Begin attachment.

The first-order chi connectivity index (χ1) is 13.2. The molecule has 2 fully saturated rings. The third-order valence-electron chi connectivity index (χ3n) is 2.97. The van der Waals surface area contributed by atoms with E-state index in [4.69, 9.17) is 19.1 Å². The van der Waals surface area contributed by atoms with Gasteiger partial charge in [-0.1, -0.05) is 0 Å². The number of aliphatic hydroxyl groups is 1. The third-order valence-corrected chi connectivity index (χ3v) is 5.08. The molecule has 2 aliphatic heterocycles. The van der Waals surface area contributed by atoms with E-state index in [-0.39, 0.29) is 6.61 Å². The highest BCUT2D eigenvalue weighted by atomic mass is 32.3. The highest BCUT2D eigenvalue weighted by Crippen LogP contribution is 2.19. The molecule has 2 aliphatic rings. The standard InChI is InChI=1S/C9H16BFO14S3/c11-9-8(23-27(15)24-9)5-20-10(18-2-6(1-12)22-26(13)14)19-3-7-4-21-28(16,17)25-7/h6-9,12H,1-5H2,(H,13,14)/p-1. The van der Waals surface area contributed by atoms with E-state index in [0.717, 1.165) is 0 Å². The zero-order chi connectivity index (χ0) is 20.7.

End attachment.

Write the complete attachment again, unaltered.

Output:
The first-order chi connectivity index (χ1) is 13.2. The molecule has 2 fully saturated rings. The third-order valence-electron chi connectivity index (χ3n) is 2.97. The van der Waals surface area contributed by atoms with E-state index in [4.69, 9.17) is 19.1 Å². The van der Waals surface area contributed by atoms with Gasteiger partial charge in [-0.1, -0.05) is 0 Å². The number of aliphatic hydroxyl groups is 1. The third-order valence-corrected chi connectivity index (χ3v) is 5.08. The molecule has 2 aliphatic heterocycles. The van der Waals surface area contributed by atoms with E-state index in [-0.39, 0.29) is 6.61 Å². The highest BCUT2D eigenvalue weighted by atomic mass is 32.3. The highest BCUT2D eigenvalue weighted by Crippen LogP contribution is 2.19. The molecule has 2 aliphatic rings. The standard InChI is InChI=1S/C9H16BFO14S3/c11-9-8(23-27(15)24-9)5-20-10(18-2-6(1-12)22-26(13)14)19-3-7-4-21-28(16,17)25-7/h6-9,12H,1-5H2,(H,13,14)/p-1. The van der Waals surface area contributed by atoms with E-state index in [0.717, 1.165) is 0 Å². The zero-order chi connectivity index (χ0) is 20.7.